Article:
Planning is essentially the process of analyzing people and places, and nothing informs that process more than the decennial Census. This past summer, California's newspapers were filled with the first important round of Census 2000 data – detailed information about population and housing counts, age and race profiles, and household size. This is called the "SF1" data – the Summary File 1 data, derived from the "short form" filled out by Americans in April 2000.
There are probably no two words that can get a planning commission or community more worked up than these: big box. Any self-respecting planner would agree that the Wal-Marts and the Home Depots of the world present a challenge to good suburban design, but one still has to wonder why so many collective hands are wringing.
An environmental impact report for a proposed Oakland International Airport expansion has been found flawed on numerous grounds by the First District Court of Appeal. The court held that the Port of Oakland, which operates the airport, relied on outdated air pollution information, did not support its decision not to study health risks related to that air pollution, and failed to analyze adequately nighttime noise impacts.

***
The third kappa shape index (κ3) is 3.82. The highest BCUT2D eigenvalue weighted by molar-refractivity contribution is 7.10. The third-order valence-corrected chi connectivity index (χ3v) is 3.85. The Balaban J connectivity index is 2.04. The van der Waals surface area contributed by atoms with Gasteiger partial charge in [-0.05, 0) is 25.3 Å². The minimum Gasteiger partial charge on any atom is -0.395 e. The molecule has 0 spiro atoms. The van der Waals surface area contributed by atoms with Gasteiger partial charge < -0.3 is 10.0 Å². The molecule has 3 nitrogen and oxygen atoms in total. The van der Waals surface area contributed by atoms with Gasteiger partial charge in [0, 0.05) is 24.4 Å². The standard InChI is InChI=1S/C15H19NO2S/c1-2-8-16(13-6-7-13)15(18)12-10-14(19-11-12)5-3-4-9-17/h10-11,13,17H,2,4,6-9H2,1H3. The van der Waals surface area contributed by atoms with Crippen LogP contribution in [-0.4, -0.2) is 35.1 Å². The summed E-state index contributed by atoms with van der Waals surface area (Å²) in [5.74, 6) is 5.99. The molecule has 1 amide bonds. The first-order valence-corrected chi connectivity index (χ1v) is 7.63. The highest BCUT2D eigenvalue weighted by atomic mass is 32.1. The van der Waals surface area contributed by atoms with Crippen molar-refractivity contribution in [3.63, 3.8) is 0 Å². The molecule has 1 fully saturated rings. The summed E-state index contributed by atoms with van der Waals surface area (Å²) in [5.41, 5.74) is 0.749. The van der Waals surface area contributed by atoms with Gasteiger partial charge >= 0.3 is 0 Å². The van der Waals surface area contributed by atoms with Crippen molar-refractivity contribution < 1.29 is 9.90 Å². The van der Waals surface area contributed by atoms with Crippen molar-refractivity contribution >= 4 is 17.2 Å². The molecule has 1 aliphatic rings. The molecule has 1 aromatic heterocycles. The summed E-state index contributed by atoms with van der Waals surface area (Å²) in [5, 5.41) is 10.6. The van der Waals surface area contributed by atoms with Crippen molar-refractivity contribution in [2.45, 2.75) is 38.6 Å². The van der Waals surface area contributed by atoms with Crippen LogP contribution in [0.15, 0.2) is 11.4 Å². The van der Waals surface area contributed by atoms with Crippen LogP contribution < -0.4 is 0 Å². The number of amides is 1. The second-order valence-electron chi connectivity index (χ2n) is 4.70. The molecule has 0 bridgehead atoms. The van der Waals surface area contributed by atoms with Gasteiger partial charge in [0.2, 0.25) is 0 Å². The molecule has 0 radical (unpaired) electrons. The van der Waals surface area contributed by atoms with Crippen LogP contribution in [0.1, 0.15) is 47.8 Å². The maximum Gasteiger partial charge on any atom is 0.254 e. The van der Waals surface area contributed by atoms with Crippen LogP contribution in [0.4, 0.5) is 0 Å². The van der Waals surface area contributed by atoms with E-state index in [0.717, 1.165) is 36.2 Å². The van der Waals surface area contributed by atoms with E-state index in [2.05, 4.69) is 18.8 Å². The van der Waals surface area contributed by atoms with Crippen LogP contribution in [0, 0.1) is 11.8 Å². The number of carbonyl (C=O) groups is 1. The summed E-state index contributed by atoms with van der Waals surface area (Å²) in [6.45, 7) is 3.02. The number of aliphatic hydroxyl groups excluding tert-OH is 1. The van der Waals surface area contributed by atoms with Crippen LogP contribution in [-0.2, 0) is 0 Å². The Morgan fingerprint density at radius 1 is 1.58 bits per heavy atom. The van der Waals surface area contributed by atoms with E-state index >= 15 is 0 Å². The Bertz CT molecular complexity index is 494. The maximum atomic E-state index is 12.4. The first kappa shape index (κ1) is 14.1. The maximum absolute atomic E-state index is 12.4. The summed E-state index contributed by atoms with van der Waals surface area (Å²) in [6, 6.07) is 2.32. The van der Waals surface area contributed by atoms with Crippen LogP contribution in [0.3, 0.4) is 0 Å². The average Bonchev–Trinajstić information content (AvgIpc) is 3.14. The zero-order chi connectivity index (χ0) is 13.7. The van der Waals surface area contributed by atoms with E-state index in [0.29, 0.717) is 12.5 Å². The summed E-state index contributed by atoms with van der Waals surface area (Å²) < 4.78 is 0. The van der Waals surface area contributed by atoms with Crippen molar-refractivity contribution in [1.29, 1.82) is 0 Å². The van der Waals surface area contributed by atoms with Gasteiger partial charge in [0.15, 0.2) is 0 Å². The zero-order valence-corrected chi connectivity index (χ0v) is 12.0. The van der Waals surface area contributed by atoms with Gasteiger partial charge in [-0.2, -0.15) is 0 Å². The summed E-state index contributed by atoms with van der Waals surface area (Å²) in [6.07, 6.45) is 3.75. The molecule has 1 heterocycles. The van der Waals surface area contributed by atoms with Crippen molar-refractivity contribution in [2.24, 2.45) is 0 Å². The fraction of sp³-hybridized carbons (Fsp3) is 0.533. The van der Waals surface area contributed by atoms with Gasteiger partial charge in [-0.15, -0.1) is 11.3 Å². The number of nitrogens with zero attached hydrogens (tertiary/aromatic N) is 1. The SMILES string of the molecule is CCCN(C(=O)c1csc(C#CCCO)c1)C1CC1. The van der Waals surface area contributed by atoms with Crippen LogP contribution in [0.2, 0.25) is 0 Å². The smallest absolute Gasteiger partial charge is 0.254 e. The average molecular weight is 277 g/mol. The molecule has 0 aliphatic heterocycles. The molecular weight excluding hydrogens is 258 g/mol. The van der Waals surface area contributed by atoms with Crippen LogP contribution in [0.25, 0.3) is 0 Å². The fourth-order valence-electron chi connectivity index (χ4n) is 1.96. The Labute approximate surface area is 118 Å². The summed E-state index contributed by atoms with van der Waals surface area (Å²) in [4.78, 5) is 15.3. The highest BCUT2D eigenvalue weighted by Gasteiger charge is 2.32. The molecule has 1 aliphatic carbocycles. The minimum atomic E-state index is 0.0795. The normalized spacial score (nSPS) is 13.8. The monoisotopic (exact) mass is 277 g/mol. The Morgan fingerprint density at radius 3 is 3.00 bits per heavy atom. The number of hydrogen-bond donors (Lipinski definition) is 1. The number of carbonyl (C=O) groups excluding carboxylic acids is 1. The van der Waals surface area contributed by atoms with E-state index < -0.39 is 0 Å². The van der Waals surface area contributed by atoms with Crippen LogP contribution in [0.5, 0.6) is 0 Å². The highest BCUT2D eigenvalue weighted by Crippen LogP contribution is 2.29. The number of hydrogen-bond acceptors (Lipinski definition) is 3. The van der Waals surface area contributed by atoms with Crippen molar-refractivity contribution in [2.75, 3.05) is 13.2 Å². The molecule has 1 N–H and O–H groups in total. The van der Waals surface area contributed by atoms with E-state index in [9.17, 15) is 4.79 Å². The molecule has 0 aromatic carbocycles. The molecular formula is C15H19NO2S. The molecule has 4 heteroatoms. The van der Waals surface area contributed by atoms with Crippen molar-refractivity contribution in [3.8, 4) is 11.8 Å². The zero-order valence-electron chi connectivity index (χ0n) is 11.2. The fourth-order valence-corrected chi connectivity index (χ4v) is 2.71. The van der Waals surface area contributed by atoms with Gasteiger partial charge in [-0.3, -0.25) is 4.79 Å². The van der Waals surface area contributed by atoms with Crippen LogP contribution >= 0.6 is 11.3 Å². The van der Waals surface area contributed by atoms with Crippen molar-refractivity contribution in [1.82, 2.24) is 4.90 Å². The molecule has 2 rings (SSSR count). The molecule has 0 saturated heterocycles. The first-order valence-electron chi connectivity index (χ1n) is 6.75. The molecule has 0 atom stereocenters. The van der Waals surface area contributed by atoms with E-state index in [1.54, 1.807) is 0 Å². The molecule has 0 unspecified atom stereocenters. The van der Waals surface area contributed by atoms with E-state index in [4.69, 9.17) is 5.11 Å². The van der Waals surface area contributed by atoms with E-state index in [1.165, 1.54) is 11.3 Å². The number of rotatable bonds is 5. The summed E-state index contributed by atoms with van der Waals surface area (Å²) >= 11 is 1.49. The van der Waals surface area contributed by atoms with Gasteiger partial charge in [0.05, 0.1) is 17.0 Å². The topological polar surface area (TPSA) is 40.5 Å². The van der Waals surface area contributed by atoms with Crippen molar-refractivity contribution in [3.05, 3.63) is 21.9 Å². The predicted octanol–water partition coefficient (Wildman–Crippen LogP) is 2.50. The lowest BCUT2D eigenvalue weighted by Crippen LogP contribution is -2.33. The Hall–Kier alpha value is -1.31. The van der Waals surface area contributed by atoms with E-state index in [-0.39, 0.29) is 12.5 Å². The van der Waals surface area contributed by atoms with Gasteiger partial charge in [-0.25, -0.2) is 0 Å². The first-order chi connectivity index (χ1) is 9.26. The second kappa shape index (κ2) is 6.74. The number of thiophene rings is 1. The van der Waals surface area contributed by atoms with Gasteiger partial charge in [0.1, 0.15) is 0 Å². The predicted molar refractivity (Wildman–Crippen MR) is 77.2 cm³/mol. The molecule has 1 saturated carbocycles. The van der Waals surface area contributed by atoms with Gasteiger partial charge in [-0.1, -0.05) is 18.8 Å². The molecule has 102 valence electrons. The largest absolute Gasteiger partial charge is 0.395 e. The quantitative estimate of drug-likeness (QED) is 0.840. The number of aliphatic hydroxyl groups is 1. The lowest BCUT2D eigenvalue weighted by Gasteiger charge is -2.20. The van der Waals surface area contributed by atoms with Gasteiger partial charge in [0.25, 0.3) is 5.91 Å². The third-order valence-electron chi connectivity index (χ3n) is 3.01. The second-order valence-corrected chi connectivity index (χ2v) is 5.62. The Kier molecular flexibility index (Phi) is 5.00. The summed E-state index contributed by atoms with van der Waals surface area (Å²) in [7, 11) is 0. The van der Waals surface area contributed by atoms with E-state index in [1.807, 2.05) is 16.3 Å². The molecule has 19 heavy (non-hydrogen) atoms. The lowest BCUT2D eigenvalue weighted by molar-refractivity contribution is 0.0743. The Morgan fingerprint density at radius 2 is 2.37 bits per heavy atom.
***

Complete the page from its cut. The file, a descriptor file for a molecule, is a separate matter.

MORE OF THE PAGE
The fight over Klamath River water is not solely about the conflicting needs of farmers and fish, as protesters and newspaper headlines suggest. Nor is it about local control versus Washington bureaucrats. The simplistic slogans of the sagebrush rebels are inaccurate. Instead, it is about the false assumptions of the past finally colliding with the realities of the present, about faith in the land's boundless bounty finally running up against the truth of limits.
Everybody who watches old movies knows this story line: A girl from a rich family falls in love with a boy from the poor side of town. It goes without saying that the parents of the rich girl are snobs, and they offer the boy a thick wad of cash to go away. But his heart is pure, and he spurns the dough. Boy and girl subsequently elope amid the sound of swelling music.